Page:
January 14, 2014
When Nintendo announced Super Mario 3D World for the company’s troubled Nintendo Wii U console, many people were concerned about how similar it would be to 3D Land. But just like Super Mario Galaxy 2, 3D World greatly expands on its predecessor with new and old ideas, culminating in a great Mario experience.
For those who haven’t played 3D Land, 3D World plays in a 3D area but with smaller, more confined areas similar to that of the Galaxy series. Since these areas are smaller, there’s a timer that counts down as you progress through the stage similar to the original Mario Bros. games. The two combined help to press the player on through the stage, but the time limits themselves never feel like they stop the player from experimenting. It also allowed the developers the opportunity to include multiple unique areas inside each stage, instead of being forced to stick with a single overall design like in the New Super Mario Bros. series.
These experiences aren’t just a small collection of ideas repeated throughout the game. Like the Galaxy series, no one concept overstays its welcome and most of them tend to exist in a single level or spread across a few levels to prevent things from becoming stale. New to 3D World are clear pipes in lieu of the series’ trademarked green pipes which connect the areas together. They have their functions as gameplay devices like they always have, but their see-through nature allows the game to show off cinematic angles in the stages and it creates situations where you need to time your entry properly to evade enemies which are also moving throughout the pipes.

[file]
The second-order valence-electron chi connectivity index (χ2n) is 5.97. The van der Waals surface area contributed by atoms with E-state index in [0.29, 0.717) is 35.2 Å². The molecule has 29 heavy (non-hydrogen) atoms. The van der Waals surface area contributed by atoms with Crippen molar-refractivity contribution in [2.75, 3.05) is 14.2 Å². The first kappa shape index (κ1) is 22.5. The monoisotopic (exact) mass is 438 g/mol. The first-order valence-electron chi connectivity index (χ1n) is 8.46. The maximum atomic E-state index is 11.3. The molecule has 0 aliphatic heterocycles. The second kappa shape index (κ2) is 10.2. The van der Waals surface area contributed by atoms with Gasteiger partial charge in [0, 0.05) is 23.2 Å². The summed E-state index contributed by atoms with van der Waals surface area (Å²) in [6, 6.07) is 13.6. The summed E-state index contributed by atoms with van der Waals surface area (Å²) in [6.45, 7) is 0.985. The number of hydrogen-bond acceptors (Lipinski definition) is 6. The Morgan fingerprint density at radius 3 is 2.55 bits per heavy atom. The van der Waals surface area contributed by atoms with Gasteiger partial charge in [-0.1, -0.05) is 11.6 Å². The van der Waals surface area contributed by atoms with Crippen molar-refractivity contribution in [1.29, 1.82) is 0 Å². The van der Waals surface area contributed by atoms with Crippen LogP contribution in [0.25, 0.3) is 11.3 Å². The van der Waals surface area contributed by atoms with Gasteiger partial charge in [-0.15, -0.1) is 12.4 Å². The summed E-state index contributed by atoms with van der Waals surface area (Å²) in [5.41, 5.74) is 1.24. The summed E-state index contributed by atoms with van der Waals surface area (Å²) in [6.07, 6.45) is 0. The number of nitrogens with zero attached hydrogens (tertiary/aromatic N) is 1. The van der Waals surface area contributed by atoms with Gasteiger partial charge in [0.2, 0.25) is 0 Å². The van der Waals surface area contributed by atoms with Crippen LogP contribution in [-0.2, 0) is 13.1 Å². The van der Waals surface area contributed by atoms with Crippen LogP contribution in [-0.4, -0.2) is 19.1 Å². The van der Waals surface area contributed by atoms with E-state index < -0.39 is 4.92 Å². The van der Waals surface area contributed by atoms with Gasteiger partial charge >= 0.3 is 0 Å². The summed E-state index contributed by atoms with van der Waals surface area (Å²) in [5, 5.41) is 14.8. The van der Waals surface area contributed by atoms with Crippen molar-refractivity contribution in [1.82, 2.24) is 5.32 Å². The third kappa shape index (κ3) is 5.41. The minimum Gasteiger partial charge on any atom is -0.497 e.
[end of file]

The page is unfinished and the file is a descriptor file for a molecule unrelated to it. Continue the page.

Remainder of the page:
As far as the stages are concerned, Nintendo reached far back into the series’ history in 3D World. Accompanying the normal stages are race to the end levels, the Captain Toad levels which play like a game of Pushmo by rotating the camera, and even a stage that takes place on a moving train. One of my highlights in the game easily had to be a stage which paid homage to the Super Mario Kart series, having the players play endless runner-style.
Nintendo did a good job of balancing out the difficulty in these stages as the first few worlds will feel simple to veterans, but it’s clear they’re there to teach newcomers. That isn’t to say there’s cheap kills - it’s more that the game rewards carefully and planned out moves instead of trying to bum rush your way through the stage. Still, hardcore fans will find the whole experience relatively easy.
Like New Super Mario Bros. U, 3D World lets 1-4 players play at any given time. This time around, though, the second Toad found in Bros. U is replaced with Princess Peach complete with her mid-air floating power from Super Mario Bros. 2. Unlike the last Wii U title, you can now pick from Mario, Luigi, Toad or Peach in single player instead of being forced with the default Mario choice. You can even have the game choose your character randomly before entering a level if you wish.
Unlike Bros. U, which felt like a single-player game forced into a multiplayer format, the more open worlds in 3D World make multiplayer matches a lot more enjoyable, although when four characters are on screen the camera the experience can diminish due to specific angles that are created. The game also supports an additional fifth player, who can use the gamepad to reveal hidden objects on the field.
3D World includes many of the same power-ups as 3D Land. This means you’ll get to see boomerangs, fire flowers and mega mushrooms, but there’s a number of new additions to the mix this time around. One of these is the new cat suit, which allows players to scale walls, pounce and use an in-air dive attack on enemies. Most Mario games have been a vertical affair with horizontal movement, but the suit opens up platforming opportunities that didn’t exist in the series before. In many ways, it’s similar to what Galaxy 2’s cloud suit did for that game.